The Year of Living Biblically: One Man's Humble Quest to Follow the Bible as Literally as Possible
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From the bestselling author of The Know-It-All comes a fascinating and timely exploration of religion and the Bible.
Raised in a secular family but increasingly interested in the relevance of faith in our modern world, A.J. Jacobs decides to dive in headfirst and attempt to obey the Bible as literally as possible for one full year. He vows to follow the Ten Commandments. To be fruitful and multiply. To love his neighbor. But also to obey the hundreds of less publicized rules: to avoid wearing clothes made of mixed fibers; to play a ten-string harp; to stone adulterers.
The resulting spiritual journey is at once funny and profound, reverent and irreverent, personal and universal and will make you see history's most influential book with new eyes.
Jacobs's quest transforms his life even more radically than the year spent reading the entire Encyclopedia Britannica for The Know-It-All. His beard grows so unruly that he is regularly mistaken for a member of ZZ Top. He immerses himself in prayer, tends sheep in the Israeli desert, battles idolatry, and tells the absolute truth in all situations - much to his wife's chagrin.
Throughout the book, Jacobs also embeds himself in a cross-section of communities that take the Bible literally. He tours a Kentucky-based creationist museum and sings hymns with Pennsylvania Amish. He dances with Hasidic Jews in Brooklyn and does Scripture study with Jehovah's Witnesses. He discovers ancient biblical wisdom of startling relevance. And he wrestles with seemingly archaic rules that baffle the twenty-first-century brain.
Jacobs's extraordinary undertaking yields unexpected epiphanies and challenges. A book that will charm readers both secular and religious, The Year of Living Biblically is part Cliff Notes to the Bible, part memoir, and part look into worlds unimaginable. Thou shalt not be able to put it down.
Amazon Best of the Month, September 2007: Make no mistake: A.J. Jacobs is not a religious man. He describes himself as Jewish "in the same way the Olive Garden is an Italian restaurant." Yet his latest work, The Year of Living Biblically: One Man's Humble Quest to Follow the Bible as Literally as Possible, is an insightful and hilarious journey for readers of all faiths. Though no fatted calves were harmed in the making of this book, Jacobs chronicles 12 months living a remarkably strict Biblical life full of charity, chastity, and facial hair as impressive as anything found in The Lord of the Rings. Through it all, he manages to brilliantly keep things light, while avoiding the sinful eye of judgment. --Dave Callanan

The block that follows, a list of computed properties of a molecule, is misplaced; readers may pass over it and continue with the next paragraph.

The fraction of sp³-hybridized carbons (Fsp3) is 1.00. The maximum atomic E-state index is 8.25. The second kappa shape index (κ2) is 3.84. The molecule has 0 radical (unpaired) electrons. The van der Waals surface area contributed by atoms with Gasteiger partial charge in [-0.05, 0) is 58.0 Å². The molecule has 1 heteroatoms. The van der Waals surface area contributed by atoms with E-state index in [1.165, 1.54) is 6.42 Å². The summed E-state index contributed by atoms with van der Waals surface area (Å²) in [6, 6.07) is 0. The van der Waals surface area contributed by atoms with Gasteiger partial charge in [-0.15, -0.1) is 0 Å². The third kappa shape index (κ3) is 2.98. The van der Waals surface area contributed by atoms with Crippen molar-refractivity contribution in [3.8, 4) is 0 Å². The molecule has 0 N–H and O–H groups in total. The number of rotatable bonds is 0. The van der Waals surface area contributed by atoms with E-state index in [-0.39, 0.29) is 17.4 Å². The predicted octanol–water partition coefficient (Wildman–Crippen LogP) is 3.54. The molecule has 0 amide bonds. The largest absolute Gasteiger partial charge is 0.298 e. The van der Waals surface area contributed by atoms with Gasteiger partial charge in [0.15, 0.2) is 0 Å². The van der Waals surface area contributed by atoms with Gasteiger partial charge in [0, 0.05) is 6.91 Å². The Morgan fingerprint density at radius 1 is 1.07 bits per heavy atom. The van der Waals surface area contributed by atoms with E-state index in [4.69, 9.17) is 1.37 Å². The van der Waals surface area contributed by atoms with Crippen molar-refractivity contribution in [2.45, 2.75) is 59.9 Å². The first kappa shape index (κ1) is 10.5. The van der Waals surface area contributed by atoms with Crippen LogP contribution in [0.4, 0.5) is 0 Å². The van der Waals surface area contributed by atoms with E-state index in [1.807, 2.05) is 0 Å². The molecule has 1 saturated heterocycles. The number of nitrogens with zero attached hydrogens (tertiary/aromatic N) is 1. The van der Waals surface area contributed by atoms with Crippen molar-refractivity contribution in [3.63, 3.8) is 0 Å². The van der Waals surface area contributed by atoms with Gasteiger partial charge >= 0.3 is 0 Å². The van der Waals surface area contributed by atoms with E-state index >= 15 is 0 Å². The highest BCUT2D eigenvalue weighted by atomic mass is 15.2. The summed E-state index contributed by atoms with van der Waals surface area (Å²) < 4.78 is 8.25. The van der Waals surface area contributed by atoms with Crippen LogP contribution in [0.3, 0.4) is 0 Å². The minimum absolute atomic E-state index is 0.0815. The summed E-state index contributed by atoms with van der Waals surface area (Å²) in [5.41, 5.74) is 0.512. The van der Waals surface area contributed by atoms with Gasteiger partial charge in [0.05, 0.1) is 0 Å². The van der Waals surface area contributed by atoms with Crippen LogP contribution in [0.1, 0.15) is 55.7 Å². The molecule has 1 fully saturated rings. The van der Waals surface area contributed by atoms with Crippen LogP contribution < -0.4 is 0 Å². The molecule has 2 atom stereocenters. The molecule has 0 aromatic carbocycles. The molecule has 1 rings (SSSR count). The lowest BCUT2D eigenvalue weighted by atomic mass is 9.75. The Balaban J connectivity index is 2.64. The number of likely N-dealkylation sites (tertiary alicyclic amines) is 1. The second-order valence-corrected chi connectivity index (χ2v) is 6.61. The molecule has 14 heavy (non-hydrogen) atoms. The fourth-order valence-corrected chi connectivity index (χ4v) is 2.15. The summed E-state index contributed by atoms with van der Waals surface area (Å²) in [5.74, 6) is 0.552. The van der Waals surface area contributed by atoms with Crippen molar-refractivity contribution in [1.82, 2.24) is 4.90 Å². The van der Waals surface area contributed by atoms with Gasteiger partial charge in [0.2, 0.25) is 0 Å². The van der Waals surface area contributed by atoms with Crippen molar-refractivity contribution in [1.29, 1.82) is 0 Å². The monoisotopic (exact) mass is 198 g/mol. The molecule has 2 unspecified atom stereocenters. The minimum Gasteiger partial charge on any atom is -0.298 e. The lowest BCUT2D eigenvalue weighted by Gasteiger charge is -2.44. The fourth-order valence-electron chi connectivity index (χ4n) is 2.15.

Jacobs, a New York Jewish agnostic, decides to follow the laws and rules of the Bible, beginning with the Old Testament, for one year. (He actually adds some bonus days and makes it a 381-day year.) He starts by growing a beard and we are with him through every itchy moment. Jacobs is borderline OCD, at least as he describes himself; obsessing over possible dangers to his son, germs, literal interpretation of Bible verses, etc. He enlists the aid of counselors along the way; Jewish rabbis, Christians of every stripe, friends and neighbors.
In an open-minded way he also visits with atheists, Evangelicals Concerned (a gay group), Jerry Falwell, snake handlers, Red Letter Christians--those who adhere to the red letters in the Bible, those words spoken by Jesus Himself, and even takes a trip to Israel and meets Samaritans. Through it all, he keeps a healthy skepticism, but continues to pray and is open to the flowering of real faith. Jacobs is a knowledge junky, to be sure. He enjoys the lore he picks up along the way as much as any other aspect of his experiment. One of the ongoing schticks is his meeting with the shatnez tester, Mr. Berkowitz. He is the one who determines whether or not your clothes are made of mixed fibers, in keeping with the Biblical injunction not to wear wool and linen together. The two become friends and prayer partners, in only one of the unexpected results of this year.
In the end, he says, "I'm now a reverent agnostic. Which isn't an oxymoron, I swear. I now believe that whether or not there's a God, there is such a thing as sacredness. Life is sacred." Not a bad outcome. --Valerie Ryan
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